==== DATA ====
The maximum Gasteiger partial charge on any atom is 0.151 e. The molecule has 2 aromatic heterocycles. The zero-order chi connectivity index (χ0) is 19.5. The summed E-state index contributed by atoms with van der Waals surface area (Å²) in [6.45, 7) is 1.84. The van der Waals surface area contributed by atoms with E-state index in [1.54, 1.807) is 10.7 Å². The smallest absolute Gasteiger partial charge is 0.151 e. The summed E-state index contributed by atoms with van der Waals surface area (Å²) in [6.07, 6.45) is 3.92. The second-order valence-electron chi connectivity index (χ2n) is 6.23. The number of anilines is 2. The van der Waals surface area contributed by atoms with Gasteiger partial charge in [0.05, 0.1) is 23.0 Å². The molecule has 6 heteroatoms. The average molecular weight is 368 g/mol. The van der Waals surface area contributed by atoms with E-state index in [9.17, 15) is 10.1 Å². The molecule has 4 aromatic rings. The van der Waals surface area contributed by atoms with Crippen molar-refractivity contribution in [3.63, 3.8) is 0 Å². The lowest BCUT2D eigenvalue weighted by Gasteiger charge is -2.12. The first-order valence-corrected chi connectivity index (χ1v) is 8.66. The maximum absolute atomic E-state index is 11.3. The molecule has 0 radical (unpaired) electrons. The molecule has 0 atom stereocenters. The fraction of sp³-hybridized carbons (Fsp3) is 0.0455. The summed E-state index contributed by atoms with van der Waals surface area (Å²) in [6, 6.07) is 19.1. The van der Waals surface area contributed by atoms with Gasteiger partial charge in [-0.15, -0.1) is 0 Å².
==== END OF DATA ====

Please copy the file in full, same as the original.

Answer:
The maximum Gasteiger partial charge on any atom is 0.151 e. The molecule has 2 aromatic heterocycles. The zero-order chi connectivity index (χ0) is 19.5. The summed E-state index contributed by atoms with van der Waals surface area (Å²) in [6.45, 7) is 1.84. The van der Waals surface area contributed by atoms with E-state index in [1.54, 1.807) is 10.7 Å². The smallest absolute Gasteiger partial charge is 0.151 e. The summed E-state index contributed by atoms with van der Waals surface area (Å²) in [6.07, 6.45) is 3.92. The second-order valence-electron chi connectivity index (χ2n) is 6.23. The number of anilines is 2. The van der Waals surface area contributed by atoms with Gasteiger partial charge in [0.05, 0.1) is 23.0 Å². The molecule has 6 heteroatoms. The average molecular weight is 368 g/mol. The van der Waals surface area contributed by atoms with E-state index in [9.17, 15) is 10.1 Å². The molecule has 4 aromatic rings. The van der Waals surface area contributed by atoms with Crippen molar-refractivity contribution in [3.63, 3.8) is 0 Å². The lowest BCUT2D eigenvalue weighted by Gasteiger charge is -2.12. The first-order valence-corrected chi connectivity index (χ1v) is 8.66. The maximum absolute atomic E-state index is 11.3. The molecule has 0 radical (unpaired) electrons. The molecule has 0 atom stereocenters. The fraction of sp³-hybridized carbons (Fsp3) is 0.0455. The summed E-state index contributed by atoms with van der Waals surface area (Å²) in [6, 6.07) is 19.1. The van der Waals surface area contributed by atoms with Gasteiger partial charge in [-0.15, -0.1) is 0 Å².